or will not. on its own. Then the argument that cohabitation is prone to difficulty and breakdown is not really. This result is far more damaging to his overall argument. The existence of a shared ethic of impartiality has certain implications. is only modern when it depends on non-national standards for its justification. should be applied? © The author(s) 2013. about the putative importance of congruence. since such an ethic is redolent of an up-to-date theory of justice or normative account of public justification for political action. and more consistent at the same time. In invoking impartiality in his discussion of cohabitation. how different this normative claim is from the official definition of nationalism as a political principle of legitimation – the principle that nation and political unit should be congruent. Notice. The problem of cohabitation actually shows us that the force of nationalism depends on a claim that the ethic of impartiality should be applied to nations. in the first instance. It is a damaging problem since it shows that Gellner’s interpretation of political cohabitation depends on exactly what Hall (2010: 161) claims that Gellner neither needed to acknowledge nor wanted to acknowledge in the face of difference. notably. One is that in principle an impartial solution exists. we can now see. as long as it is common knowledge among different nationals that they share an ethic of impartiality.16 This would be to say that what makes nationals and nationalism ‘modern’ is how nationalism ‘proper’ – the desirability of congruence between state and nation – is justified. Nationalism. The latter is the counterfactual that counts. Then we can press one step further and ask the question: why should nations be the primary subject matter to which an ethic of impartiality in this instance or. or only. Will politically viable independence-worthy nations still seek a state of their own if it is common knowledge that they share an ethic? That is the real test of the putative power of a nationalist principle of political legitimacy. To say that they cannot. Gellner’s argument would be more faithful to his definition of nationalism if he had not invoked impartiality. Gellner’s discussion of political cohabitation actually works to undermine his own definition of nationalism. if he could show that even under impartiality cohabitation is conflict-ridden. The real test then is not whether or not an impartial solution is in place. however. Nationalism does not generate its own standards of normative judgment. Nations and Nationalism © ASEN/John Wiley & Sons Ltd 2013 . the issue is why persons who share principles of justice cannot find a way to live together even if they are not of the same nation. more generally normative political judgments. on this reading. This is the upshot of bringing the value of impartiality into the discussion of political cohabitation.Gellner redux? 29 A shared ethic of impartiality already suggests. an ‘ought’ rather than an ‘is’. and his argument would be more powerful. the force of a shared ethic (in this case) of impartiality. but his definition of nationalism implies that it does. One might even wonder if it is in fact the importance of such an ethic that makes nationals ‘modern’ in the case of cohabitation. This is a kind of normative claim – it is. simply begs the question. Rather. a fair degree of social rationalisation. Gellner has unwittingly revealed that nationalism is not a principle. In other words.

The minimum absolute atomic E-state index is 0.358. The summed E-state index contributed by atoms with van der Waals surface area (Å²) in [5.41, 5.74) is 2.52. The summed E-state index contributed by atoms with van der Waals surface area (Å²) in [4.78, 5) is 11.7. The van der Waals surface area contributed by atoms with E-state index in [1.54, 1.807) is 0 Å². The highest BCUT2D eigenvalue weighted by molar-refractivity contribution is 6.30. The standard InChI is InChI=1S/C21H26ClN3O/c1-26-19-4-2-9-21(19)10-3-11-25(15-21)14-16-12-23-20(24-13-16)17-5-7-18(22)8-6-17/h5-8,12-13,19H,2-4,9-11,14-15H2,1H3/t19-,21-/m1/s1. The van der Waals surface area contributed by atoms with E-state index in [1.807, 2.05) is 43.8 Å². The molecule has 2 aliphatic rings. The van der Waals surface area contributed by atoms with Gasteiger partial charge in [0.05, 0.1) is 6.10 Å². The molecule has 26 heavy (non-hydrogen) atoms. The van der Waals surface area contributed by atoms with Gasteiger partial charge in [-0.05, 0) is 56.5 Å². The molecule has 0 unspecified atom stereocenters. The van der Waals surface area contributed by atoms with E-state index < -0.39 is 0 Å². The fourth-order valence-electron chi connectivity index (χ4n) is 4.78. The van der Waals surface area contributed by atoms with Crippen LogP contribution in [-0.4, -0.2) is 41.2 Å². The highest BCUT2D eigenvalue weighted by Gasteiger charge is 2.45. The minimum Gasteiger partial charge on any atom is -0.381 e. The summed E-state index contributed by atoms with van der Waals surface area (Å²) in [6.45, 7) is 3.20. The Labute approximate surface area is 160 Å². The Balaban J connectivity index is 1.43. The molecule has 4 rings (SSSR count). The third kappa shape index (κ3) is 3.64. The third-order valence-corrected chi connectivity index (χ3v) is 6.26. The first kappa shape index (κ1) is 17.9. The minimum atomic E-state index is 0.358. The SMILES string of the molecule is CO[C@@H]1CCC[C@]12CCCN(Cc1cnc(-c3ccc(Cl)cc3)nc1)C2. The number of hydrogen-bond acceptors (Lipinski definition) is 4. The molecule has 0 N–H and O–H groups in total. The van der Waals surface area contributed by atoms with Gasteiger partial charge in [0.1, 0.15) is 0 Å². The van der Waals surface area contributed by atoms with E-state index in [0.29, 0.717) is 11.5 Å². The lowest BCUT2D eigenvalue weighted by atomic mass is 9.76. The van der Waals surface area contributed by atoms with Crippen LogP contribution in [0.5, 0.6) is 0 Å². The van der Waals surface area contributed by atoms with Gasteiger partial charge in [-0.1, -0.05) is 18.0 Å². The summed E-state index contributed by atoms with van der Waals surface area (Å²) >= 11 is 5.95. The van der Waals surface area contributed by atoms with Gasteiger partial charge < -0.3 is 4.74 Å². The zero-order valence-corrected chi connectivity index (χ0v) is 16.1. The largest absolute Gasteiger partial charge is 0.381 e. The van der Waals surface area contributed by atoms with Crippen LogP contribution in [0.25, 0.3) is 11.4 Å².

Are they? Gellner’s basic answer. It is not modernity per se that counts for Gellner but industrial society. Nationalism is the fate of the times. The latter is not a consequent of the former). Impartiality cannot guarantee that our nationalist will live in a state of his own. yes nations are primary and fundamental. compactly stated. by his own hypothesis.30 Hudson Meadwell The answer shows that the ‘ought’ here very likely rests ultimately on an ‘is’: nations are a fundamental. industrial society (not ‘modernity’) makes them so. Gellner and Anderson I indicated that there were two other issues arising from the commonplace statement that. The difficulty here is that Gellner has our nationalist appealing to a standard of impartiality even though. O’Leary’s language fits Anderson better than Gellner. Nations and Nationalism © ASEN/John Wiley & Sons Ltd 2013 . we have to be careful. Indeed. as a consequence of the fundamental fact of nations. This statement [1] does not effectively distinguish Gellner’s argument about nationalism from other arguments. a kind of incoherence of argument. for now we need to know if nations are primary institutional facts. Yet Gellner and Anderson offer accounts of nationalism that are rivals. Nationalism as political practice then needs no further justification. However. normative political judgments will have nations as their subject matter. NN is not about the elective affinity © The author(s) 2013. and the connection between these two things – nationalism and industrial society – is necessity. The contrast is between a cultural anthropologist interested in cultural systems of meaning and a social anthropologist interested in social structure. and we should bear the fate of the times as he does in NN – like a man. This description of Gellner’s argument could also be used to describe Anderson on nationalism. too. even if they are both modernists. is that. it must be applied in this way. Indeed in some sense. It is modern. nationalism is the primary principle of political legitimacy of modernity. moreover. By the nature of things. in some ways. nor [2] does it pick out the key features of Gellner’s theory of nationalism. It is one thing to say [a] that nations are a basic fact and another to say [b] that nationalism is the desire to make nation and state congruent. a nationalist would never settle for impartiality. when an ethic of impartiality is applied. But this is exactly what Gellner proceeds to do in his discussion of political cohabitation. But then it is a mistake. Nationalism is a principle of legitimacy. this argument does not distinguish Gellner’s position from others writing on nationalism. ‘nations dream of being free’ and the ‘gage and emblem of this freedom is the sovereign state’ (Anderson 1991 [1983]: 7). to have our nationalist appealing to impartiality as justification for his rejection of political cohabitation. As it stands. for Gellner. indeed a kind of primary institutional fact and this is why. it should be applied to nations. the answer to the question above cannot be a resting point. with the proviso that Anderson aligns nationalism with cultural systems of meaning. (Here. I take them up now.